New higher education consortium gets funding to increase valley's college-going rate

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New higher education consortium gets funding to increase valley's college-going rate

The California State University, Fresno Foundation has received a $110,000 grant to support a consortium of higher education institutions working to boost the college-going rate in the San Joaquin Valley.

The James Irvine Foundation has announced it has awarded the one-year grant to the Central Valley Higher Education Consortium, a new partnership formed last year by Fresno State and the University of California, Merced involving community colleges and four-year higher education institutions from Bakersfield to Modesto.

The initial monies will help the consortium develop a comprehensive action plan to increase the number of Valley high school students entering college as well as community college students transferring to four-year schools.

Fresno State President Dr. John D. Welty worked closely with UC Merced Chancellor Carol Tomlinson-Keasey and area community college officials to create the consortium.

He said the Central Valley lags behind the rest of the state in the number of students who attain baccalaureate and graduate degrees with only 14 percent of Central Valley residents holding a bachelor’s degree, compared with 20.4 percent statewide. Only six percent hold advanced degrees, compared with 10.8 percent statewide.

Calling it “a seamless higher education system” for students in the region, Welty said the consortium is vital to the valley’s future.

“It is critical that we increase the educational attainment of the residents of our region if we are going to enhance economic development and the quality of life in the Central California Valley.”

Tomlinson-Keasey said the Irvine grant allows the consortium to proceed with plans to improve articulation agreements, reach consensus on a general education curriculum and improve other aspects of the transfer process for students in our institutions.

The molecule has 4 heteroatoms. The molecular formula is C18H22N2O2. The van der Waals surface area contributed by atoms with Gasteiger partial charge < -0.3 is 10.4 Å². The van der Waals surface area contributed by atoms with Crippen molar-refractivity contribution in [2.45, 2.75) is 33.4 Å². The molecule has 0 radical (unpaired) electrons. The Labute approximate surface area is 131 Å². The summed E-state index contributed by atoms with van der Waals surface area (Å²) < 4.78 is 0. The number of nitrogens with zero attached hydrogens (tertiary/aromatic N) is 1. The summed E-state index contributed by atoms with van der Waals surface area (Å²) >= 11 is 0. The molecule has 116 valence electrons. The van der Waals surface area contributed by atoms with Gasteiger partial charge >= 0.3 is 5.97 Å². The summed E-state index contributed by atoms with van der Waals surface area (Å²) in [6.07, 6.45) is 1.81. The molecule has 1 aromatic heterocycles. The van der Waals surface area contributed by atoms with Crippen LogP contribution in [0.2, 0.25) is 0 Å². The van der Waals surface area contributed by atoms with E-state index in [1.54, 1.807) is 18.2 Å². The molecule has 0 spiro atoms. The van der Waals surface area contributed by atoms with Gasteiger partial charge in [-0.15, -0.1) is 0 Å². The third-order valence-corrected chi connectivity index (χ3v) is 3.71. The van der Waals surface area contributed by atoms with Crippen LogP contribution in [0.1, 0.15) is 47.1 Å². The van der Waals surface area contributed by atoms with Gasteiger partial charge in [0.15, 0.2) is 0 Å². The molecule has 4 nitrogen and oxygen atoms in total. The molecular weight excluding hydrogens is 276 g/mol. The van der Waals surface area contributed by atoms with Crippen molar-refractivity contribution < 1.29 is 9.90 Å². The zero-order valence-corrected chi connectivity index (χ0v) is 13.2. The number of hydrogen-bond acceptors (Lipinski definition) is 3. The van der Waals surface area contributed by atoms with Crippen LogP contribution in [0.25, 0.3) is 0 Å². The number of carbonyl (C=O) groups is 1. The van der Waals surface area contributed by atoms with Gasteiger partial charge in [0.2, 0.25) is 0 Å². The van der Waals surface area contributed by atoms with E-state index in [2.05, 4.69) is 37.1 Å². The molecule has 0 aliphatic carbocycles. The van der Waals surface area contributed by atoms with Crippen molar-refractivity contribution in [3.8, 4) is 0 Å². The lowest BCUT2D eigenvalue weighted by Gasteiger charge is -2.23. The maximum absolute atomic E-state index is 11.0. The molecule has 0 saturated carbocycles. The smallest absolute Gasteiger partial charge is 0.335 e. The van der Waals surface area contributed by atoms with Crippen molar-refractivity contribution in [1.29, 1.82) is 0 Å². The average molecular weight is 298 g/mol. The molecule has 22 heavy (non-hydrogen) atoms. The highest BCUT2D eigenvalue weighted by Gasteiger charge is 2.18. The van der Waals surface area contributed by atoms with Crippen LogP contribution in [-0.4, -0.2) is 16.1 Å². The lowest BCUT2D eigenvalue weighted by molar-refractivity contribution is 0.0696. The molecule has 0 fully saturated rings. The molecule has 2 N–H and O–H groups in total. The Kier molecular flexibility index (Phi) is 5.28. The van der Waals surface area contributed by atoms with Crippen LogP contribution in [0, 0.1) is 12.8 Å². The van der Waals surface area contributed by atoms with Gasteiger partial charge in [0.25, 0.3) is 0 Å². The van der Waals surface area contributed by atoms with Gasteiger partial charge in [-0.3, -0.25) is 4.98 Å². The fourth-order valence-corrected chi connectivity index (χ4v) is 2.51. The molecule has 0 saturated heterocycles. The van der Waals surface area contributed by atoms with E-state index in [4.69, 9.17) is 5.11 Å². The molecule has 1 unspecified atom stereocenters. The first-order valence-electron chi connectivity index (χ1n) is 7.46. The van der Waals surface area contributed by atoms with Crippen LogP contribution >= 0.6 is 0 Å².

“Our universities need to work closely and collaboratively with all segments of higher education to increase the college-going rate in our region,” she said

Dennis A. Collins, president and chief executive officer of The James Irvine Foundation based in San Francisco, said the Foundation’s support recognizes the efforts of Central Valley higher education leaders to bridge gaps in educational attainment.

“We are delighted to support the higher education leaders in the consortium as they work to increase the number of students going to college in the Central Valley,” he said. “We look forward to a productive partnership.”

The James Irvine Foundation is a private grantmaking foundation dedicated to enhancing the social, economic, and physical quality of life throughout California, and to enriching the State’s intellectual and cultural environment. The Foundation was established in 1937 by James Irvine, the California pioneer whose 110,000-acre ranch in Southern California was among the largest privately owned land holdings in the State. With assets of $1.6 billion, the Foundation makes grants of approximately $75 million annually for the people of California.